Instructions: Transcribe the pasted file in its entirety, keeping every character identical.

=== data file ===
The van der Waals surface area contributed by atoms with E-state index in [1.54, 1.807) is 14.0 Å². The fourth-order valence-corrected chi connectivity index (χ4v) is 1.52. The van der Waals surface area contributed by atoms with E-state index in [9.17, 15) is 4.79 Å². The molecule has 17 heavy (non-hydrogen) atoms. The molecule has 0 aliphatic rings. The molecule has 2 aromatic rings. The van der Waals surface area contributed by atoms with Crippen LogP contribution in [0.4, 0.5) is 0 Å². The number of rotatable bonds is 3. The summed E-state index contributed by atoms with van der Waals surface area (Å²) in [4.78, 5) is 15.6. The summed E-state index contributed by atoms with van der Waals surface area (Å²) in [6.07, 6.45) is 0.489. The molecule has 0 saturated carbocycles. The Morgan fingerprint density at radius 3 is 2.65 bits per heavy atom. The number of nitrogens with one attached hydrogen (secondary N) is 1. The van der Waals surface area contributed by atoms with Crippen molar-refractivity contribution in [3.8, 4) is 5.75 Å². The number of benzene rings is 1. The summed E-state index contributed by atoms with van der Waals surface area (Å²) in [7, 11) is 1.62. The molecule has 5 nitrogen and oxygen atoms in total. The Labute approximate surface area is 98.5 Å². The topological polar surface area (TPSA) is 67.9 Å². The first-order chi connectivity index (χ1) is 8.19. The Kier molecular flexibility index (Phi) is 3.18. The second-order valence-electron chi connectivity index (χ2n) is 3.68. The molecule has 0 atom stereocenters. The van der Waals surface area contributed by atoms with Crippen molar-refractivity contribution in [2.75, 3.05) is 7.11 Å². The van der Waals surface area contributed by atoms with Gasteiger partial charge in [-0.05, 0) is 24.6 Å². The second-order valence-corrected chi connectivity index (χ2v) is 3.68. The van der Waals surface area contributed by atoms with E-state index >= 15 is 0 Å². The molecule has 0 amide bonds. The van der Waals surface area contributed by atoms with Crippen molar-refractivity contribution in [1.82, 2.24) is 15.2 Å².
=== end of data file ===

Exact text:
The van der Waals surface area contributed by atoms with E-state index in [1.54, 1.807) is 14.0 Å². The fourth-order valence-corrected chi connectivity index (χ4v) is 1.52. The van der Waals surface area contributed by atoms with E-state index in [9.17, 15) is 4.79 Å². The molecule has 17 heavy (non-hydrogen) atoms. The molecule has 0 aliphatic rings. The molecule has 2 aromatic rings. The van der Waals surface area contributed by atoms with Crippen LogP contribution in [0.4, 0.5) is 0 Å². The number of rotatable bonds is 3. The summed E-state index contributed by atoms with van der Waals surface area (Å²) in [4.78, 5) is 15.6. The summed E-state index contributed by atoms with van der Waals surface area (Å²) in [6.07, 6.45) is 0.489. The molecule has 0 saturated carbocycles. The Morgan fingerprint density at radius 3 is 2.65 bits per heavy atom. The number of nitrogens with one attached hydrogen (secondary N) is 1. The van der Waals surface area contributed by atoms with Crippen molar-refractivity contribution in [3.8, 4) is 5.75 Å². The number of benzene rings is 1. The summed E-state index contributed by atoms with van der Waals surface area (Å²) in [7, 11) is 1.62. The molecule has 5 nitrogen and oxygen atoms in total. The Labute approximate surface area is 98.5 Å². The topological polar surface area (TPSA) is 67.9 Å². The first-order chi connectivity index (χ1) is 8.19. The Kier molecular flexibility index (Phi) is 3.18. The second-order valence-electron chi connectivity index (χ2n) is 3.68. The molecule has 0 atom stereocenters. The van der Waals surface area contributed by atoms with Crippen molar-refractivity contribution in [2.75, 3.05) is 7.11 Å². The van der Waals surface area contributed by atoms with Gasteiger partial charge in [-0.05, 0) is 24.6 Å². The second-order valence-corrected chi connectivity index (χ2v) is 3.68. The van der Waals surface area contributed by atoms with E-state index >= 15 is 0 Å². The molecule has 0 amide bonds. The van der Waals surface area contributed by atoms with Crippen molar-refractivity contribution in [1.82, 2.24) is 15.2 Å².